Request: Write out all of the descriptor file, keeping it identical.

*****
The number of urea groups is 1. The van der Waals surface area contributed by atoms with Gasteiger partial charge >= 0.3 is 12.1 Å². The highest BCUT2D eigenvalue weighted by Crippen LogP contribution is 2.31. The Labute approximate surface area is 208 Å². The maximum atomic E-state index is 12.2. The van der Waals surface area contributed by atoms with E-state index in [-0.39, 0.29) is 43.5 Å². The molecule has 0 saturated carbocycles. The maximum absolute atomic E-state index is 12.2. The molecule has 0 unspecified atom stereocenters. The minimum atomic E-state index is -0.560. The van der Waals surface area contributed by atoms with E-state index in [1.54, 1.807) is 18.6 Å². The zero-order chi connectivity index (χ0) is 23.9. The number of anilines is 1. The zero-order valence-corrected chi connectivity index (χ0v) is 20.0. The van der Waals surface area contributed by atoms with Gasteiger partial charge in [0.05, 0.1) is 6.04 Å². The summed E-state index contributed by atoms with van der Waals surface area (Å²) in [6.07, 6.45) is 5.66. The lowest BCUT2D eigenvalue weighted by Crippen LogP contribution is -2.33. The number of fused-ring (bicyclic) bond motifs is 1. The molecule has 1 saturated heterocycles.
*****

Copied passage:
The number of urea groups is 1. The van der Waals surface area contributed by atoms with Gasteiger partial charge >= 0.3 is 12.1 Å². The highest BCUT2D eigenvalue weighted by Crippen LogP contribution is 2.31. The Labute approximate surface area is 208 Å². The maximum atomic E-state index is 12.2. The van der Waals surface area contributed by atoms with E-state index in [-0.39, 0.29) is 43.5 Å². The molecule has 0 saturated carbocycles. The maximum absolute atomic E-state index is 12.2. The molecule has 0 unspecified atom stereocenters. The minimum atomic E-state index is -0.560. The van der Waals surface area contributed by atoms with E-state index in [1.54, 1.807) is 18.6 Å². The zero-order chi connectivity index (χ0) is 23.9. The number of anilines is 1. The zero-order valence-corrected chi connectivity index (χ0v) is 20.0. The van der Waals surface area contributed by atoms with Gasteiger partial charge in [0.05, 0.1) is 6.04 Å². The summed E-state index contributed by atoms with van der Waals surface area (Å²) in [6.07, 6.45) is 5.66. The lowest BCUT2D eigenvalue weighted by Crippen LogP contribution is -2.33. The number of fused-ring (bicyclic) bond motifs is 1. The molecule has 1 saturated heterocycles.